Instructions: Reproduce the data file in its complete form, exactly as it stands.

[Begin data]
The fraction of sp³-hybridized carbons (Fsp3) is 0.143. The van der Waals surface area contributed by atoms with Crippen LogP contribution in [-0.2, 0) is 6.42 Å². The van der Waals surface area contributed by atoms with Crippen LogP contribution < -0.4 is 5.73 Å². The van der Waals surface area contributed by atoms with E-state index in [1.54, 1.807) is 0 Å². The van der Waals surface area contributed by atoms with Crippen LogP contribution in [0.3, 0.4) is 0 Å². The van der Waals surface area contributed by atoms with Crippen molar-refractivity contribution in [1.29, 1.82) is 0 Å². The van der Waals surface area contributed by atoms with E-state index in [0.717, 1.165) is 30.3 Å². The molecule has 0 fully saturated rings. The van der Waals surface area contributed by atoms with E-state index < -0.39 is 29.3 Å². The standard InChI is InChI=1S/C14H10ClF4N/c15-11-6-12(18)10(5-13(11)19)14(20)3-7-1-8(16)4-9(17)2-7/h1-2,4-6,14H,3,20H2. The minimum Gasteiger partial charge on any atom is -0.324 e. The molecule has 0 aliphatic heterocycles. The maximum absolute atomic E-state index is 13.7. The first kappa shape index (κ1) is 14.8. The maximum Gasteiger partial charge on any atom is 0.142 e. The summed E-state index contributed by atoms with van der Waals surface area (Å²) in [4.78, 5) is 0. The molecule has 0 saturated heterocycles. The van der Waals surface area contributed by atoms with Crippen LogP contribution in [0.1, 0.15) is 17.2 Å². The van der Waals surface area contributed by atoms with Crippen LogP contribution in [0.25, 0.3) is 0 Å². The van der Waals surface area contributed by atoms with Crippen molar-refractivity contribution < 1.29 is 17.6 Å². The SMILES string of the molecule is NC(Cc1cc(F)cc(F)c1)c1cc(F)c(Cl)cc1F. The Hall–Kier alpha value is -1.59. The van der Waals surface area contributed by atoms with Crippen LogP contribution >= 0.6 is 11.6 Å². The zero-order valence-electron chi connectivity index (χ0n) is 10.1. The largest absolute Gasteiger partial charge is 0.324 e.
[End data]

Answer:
The fraction of sp³-hybridized carbons (Fsp3) is 0.143. The van der Waals surface area contributed by atoms with Crippen LogP contribution in [-0.2, 0) is 6.42 Å². The van der Waals surface area contributed by atoms with Crippen LogP contribution < -0.4 is 5.73 Å². The van der Waals surface area contributed by atoms with E-state index in [1.54, 1.807) is 0 Å². The van der Waals surface area contributed by atoms with Crippen LogP contribution in [0.3, 0.4) is 0 Å². The van der Waals surface area contributed by atoms with Crippen molar-refractivity contribution in [1.29, 1.82) is 0 Å². The van der Waals surface area contributed by atoms with E-state index in [0.717, 1.165) is 30.3 Å². The molecule has 0 fully saturated rings. The van der Waals surface area contributed by atoms with E-state index < -0.39 is 29.3 Å². The standard InChI is InChI=1S/C14H10ClF4N/c15-11-6-12(18)10(5-13(11)19)14(20)3-7-1-8(16)4-9(17)2-7/h1-2,4-6,14H,3,20H2. The minimum Gasteiger partial charge on any atom is -0.324 e. The molecule has 0 aliphatic heterocycles. The maximum absolute atomic E-state index is 13.7. The first kappa shape index (κ1) is 14.8. The maximum Gasteiger partial charge on any atom is 0.142 e. The summed E-state index contributed by atoms with van der Waals surface area (Å²) in [4.78, 5) is 0. The molecule has 0 saturated heterocycles. The van der Waals surface area contributed by atoms with Crippen LogP contribution in [0.1, 0.15) is 17.2 Å². The van der Waals surface area contributed by atoms with Crippen LogP contribution in [0.25, 0.3) is 0 Å². The van der Waals surface area contributed by atoms with Crippen molar-refractivity contribution < 1.29 is 17.6 Å². The SMILES string of the molecule is NC(Cc1cc(F)cc(F)c1)c1cc(F)c(Cl)cc1F. The Hall–Kier alpha value is -1.59. The van der Waals surface area contributed by atoms with Crippen LogP contribution >= 0.6 is 11.6 Å². The zero-order valence-electron chi connectivity index (χ0n) is 10.1. The largest absolute Gasteiger partial charge is 0.324 e.